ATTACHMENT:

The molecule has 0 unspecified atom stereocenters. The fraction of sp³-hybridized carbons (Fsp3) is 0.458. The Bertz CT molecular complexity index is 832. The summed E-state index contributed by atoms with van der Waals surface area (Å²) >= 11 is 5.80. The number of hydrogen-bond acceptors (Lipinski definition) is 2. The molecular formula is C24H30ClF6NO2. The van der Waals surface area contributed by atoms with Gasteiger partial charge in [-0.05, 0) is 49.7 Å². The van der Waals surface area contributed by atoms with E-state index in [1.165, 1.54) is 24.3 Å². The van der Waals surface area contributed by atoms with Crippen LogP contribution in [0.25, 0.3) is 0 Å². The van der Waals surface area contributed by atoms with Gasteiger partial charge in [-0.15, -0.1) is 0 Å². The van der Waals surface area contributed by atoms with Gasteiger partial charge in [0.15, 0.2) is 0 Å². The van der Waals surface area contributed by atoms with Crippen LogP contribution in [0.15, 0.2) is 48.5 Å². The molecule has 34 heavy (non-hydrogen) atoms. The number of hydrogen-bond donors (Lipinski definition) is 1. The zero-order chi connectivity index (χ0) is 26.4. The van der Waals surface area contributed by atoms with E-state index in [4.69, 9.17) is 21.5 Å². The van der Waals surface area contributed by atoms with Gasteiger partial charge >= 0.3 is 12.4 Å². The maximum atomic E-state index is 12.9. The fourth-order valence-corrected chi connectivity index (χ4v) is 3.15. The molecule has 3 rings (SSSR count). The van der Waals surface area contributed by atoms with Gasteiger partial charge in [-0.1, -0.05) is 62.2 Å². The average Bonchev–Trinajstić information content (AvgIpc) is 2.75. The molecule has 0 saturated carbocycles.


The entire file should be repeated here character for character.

The molecule has 0 unspecified atom stereocenters. The fraction of sp³-hybridized carbons (Fsp3) is 0.458. The Bertz CT molecular complexity index is 832. The summed E-state index contributed by atoms with van der Waals surface area (Å²) >= 11 is 5.80. The number of hydrogen-bond acceptors (Lipinski definition) is 2. The molecular formula is C24H30ClF6NO2. The van der Waals surface area contributed by atoms with Gasteiger partial charge in [-0.05, 0) is 49.7 Å². The van der Waals surface area contributed by atoms with E-state index in [1.165, 1.54) is 24.3 Å². The van der Waals surface area contributed by atoms with Crippen LogP contribution in [0.25, 0.3) is 0 Å². The van der Waals surface area contributed by atoms with Gasteiger partial charge in [-0.15, -0.1) is 0 Å². The van der Waals surface area contributed by atoms with Gasteiger partial charge in [0.15, 0.2) is 0 Å². The van der Waals surface area contributed by atoms with Crippen LogP contribution in [0.15, 0.2) is 48.5 Å². The molecule has 34 heavy (non-hydrogen) atoms. The number of hydrogen-bond donors (Lipinski definition) is 1. The zero-order chi connectivity index (χ0) is 26.4. The van der Waals surface area contributed by atoms with E-state index in [4.69, 9.17) is 21.5 Å². The van der Waals surface area contributed by atoms with Gasteiger partial charge >= 0.3 is 12.4 Å². The maximum atomic E-state index is 12.9. The fourth-order valence-corrected chi connectivity index (χ4v) is 3.15. The molecule has 3 rings (SSSR count). The van der Waals surface area contributed by atoms with Gasteiger partial charge in [-0.1, -0.05) is 62.2 Å². The average Bonchev–Trinajstić information content (AvgIpc) is 2.75. The molecule has 0 saturated carbocycles.